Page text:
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Anesth Analg. 2003 May;96(5):1392-6, table of contents.

Prevalence and characteristics of pain induced by percutaneous liver biopsy.

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1
Pain Relief Unit, Rambam Medical Center, Haifa, Israel. e_eisenberg@rambam.health.gov.il

Abstract

Percutaneous needle liver biopsy is an important procedure for the diagnosis and evaluation of liver disease and is frequently associated with pain. In this prospective study, we investigated the prevalence and characteristics of this pain syndrome. Fifty-four subjects, who underwent liver biopsy under ultrasound guidance, received 5 mg of diazepam orally 1 h before the procedure and local infiltration with 10 mL of 2% lidocaine just before needle insertion. Outcome measures included the visual analog scale for measuring pain intensity over 24 h, pain localization on a body scheme, and the Spielberger questionnaire for measuring anxiety levels. Forty-seven (84%) of the 54 respondents reported pain 30 min after the biopsy (visual analog scale, 4.2 +/- 0.5; mean +/- SEM), and 21 (39%) reported pain at the 24-h time point. Biopsy site pain was reported by 9 subjects, right shoulder pain by 14, and pain at both sites by 24. Higher pain intensities were reported by women and by subjects with higher anxiety levels. This study indicates that liver biopsy is a painful condition in most patients. Mild anxiolytic treatment plus local anesthetic infiltration seem to produce insufficient analgesia, thus indicating that a more profound analgesic treatment is required for better control of this pain.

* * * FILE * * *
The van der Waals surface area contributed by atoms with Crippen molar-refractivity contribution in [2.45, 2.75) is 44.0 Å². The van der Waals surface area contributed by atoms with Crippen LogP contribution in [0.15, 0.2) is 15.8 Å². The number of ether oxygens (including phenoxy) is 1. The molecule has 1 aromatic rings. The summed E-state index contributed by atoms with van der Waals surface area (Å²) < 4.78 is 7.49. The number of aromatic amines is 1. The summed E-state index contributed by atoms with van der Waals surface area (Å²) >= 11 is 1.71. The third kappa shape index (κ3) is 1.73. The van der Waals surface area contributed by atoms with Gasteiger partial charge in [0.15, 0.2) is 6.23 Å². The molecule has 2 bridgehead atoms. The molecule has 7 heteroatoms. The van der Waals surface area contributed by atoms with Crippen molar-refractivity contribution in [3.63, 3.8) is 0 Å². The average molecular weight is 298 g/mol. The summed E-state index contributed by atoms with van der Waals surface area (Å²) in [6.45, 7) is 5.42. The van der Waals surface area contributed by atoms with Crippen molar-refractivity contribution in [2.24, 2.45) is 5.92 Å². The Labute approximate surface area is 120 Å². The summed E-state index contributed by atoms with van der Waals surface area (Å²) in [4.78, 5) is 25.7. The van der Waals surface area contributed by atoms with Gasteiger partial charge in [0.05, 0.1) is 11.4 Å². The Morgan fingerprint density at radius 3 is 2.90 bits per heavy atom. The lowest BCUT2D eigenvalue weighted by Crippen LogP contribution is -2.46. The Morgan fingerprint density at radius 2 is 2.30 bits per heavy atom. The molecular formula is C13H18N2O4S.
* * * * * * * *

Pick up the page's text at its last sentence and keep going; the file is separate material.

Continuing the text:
IMPLICATIONS:

Percutaneous liver biopsy is a painful procedure in most patients. Mild anxiolytic treatment plus local anesthetic infiltration seem to produce insufficient analgesia. A more profound analgesic treatment is required for better control of this pain.

PMID:
12707140
[Indexed for MEDLINE]
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